GREENVILLE, S.C.—Just before noon on Sept. 11, 2018, a former Army private named Jared Johns lay down on his bed, turned on his iPhone’s camera and said goodbye to his family.
Toward the end of the two-minute video, Johns’s eyes widened as he read a text message on his screen: “She is going to the police, and you are going to jail,” it read.
Johns, who had served in Afghanistan, took a deep breath, placed a 9 mm handgun under his chin, and pulled the trigger.
The 24-year-old veteran was one of hundreds of former and current service members who have been targeted in a “sextortion” plot. The scheme that led to his suicide involves scam artists posing as underage girls on dating sites who then attempted to blackmail men who responded to their lures, prosecutors say.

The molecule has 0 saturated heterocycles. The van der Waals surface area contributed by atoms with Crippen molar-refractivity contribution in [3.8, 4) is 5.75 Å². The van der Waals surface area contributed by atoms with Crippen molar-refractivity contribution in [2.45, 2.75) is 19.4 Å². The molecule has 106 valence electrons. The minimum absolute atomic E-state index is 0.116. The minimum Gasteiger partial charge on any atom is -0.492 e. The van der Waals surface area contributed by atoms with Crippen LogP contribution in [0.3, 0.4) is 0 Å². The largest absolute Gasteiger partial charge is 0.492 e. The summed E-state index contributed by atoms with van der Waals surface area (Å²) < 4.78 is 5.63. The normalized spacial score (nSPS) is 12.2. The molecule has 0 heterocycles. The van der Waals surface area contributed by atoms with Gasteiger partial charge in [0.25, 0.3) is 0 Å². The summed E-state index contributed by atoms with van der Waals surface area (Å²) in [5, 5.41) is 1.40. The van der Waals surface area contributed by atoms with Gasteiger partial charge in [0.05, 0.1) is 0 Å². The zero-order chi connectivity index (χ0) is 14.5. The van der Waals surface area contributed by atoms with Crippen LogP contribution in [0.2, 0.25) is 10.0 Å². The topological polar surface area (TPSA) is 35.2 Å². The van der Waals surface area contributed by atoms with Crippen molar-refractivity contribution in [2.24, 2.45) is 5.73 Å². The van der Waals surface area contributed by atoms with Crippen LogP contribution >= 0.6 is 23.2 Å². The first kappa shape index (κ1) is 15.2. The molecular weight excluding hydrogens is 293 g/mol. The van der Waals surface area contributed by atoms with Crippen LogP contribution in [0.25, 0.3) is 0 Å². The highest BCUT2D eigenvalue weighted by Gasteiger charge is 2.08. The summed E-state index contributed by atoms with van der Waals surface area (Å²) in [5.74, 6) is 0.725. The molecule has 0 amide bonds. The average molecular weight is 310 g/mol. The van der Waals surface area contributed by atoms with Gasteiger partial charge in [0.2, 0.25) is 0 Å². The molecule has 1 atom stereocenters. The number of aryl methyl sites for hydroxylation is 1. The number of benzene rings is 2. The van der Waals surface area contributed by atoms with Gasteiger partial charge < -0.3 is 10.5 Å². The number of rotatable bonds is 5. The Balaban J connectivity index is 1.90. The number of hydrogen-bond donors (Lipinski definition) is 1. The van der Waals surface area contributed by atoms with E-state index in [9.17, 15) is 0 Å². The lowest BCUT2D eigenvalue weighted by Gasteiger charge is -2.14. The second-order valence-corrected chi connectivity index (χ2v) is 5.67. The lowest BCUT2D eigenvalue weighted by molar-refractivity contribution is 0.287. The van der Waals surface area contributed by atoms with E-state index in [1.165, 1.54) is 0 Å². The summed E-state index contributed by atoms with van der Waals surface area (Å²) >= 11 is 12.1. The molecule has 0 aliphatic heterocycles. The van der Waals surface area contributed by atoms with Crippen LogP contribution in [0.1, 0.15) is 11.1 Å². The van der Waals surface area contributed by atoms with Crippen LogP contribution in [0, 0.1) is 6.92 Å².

But the most startling aspect of the plot in Johns’s case was that it was allegedly carried out by inmates at Lee Correctional Institution, a maximum security prison in South Carolina about 150 miles east of Greenville. And the inmates did it using smartphones — banned devices that should have been blocked by the prison’s $1.7 million “managed access system.”
Now prison officials and some federal agencies have proposed purchasing an even more complex and potentially more expensive technology to stop illicit cellular and Wi-Fi messaging from contraband phones in prison: a jammer that will block all calls within its range.
“Inmates are incarcerated physically, but they’re still free, digitally,” said Bryan P. Stirling, the director of the South Carolina Department of Corrections, who has been on a mission to get signal jammers in prisons since 2009.